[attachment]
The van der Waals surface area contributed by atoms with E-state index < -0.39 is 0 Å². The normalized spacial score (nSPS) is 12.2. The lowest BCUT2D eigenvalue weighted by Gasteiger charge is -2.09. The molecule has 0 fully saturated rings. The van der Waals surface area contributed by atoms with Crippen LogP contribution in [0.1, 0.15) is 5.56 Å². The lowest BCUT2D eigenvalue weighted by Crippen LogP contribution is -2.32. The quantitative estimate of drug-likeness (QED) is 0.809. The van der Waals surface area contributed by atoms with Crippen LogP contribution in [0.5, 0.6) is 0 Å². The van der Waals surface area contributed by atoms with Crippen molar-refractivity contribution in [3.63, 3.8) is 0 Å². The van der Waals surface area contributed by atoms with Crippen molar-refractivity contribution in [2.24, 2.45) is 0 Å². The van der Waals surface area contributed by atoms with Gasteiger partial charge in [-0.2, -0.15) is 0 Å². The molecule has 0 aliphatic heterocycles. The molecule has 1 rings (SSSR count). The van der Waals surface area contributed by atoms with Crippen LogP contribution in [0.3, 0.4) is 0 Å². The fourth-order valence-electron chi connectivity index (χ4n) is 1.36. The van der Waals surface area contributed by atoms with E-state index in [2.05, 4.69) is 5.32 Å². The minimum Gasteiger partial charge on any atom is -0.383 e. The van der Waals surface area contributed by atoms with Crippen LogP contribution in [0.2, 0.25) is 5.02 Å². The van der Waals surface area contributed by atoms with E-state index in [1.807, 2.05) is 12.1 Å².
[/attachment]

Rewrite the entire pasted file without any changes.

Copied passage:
The van der Waals surface area contributed by atoms with E-state index < -0.39 is 0 Å². The normalized spacial score (nSPS) is 12.2. The lowest BCUT2D eigenvalue weighted by Gasteiger charge is -2.09. The molecule has 0 fully saturated rings. The van der Waals surface area contributed by atoms with Crippen LogP contribution in [0.1, 0.15) is 5.56 Å². The lowest BCUT2D eigenvalue weighted by Crippen LogP contribution is -2.32. The quantitative estimate of drug-likeness (QED) is 0.809. The van der Waals surface area contributed by atoms with Crippen LogP contribution in [0.5, 0.6) is 0 Å². The van der Waals surface area contributed by atoms with Crippen molar-refractivity contribution in [3.63, 3.8) is 0 Å². The van der Waals surface area contributed by atoms with Crippen molar-refractivity contribution in [2.24, 2.45) is 0 Å². The van der Waals surface area contributed by atoms with Gasteiger partial charge in [-0.2, -0.15) is 0 Å². The molecule has 0 aliphatic heterocycles. The molecule has 1 rings (SSSR count). The van der Waals surface area contributed by atoms with Crippen LogP contribution in [0.3, 0.4) is 0 Å². The fourth-order valence-electron chi connectivity index (χ4n) is 1.36. The van der Waals surface area contributed by atoms with E-state index in [2.05, 4.69) is 5.32 Å². The minimum Gasteiger partial charge on any atom is -0.383 e. The van der Waals surface area contributed by atoms with Crippen LogP contribution in [0.2, 0.25) is 5.02 Å². The van der Waals surface area contributed by atoms with E-state index in [1.807, 2.05) is 12.1 Å².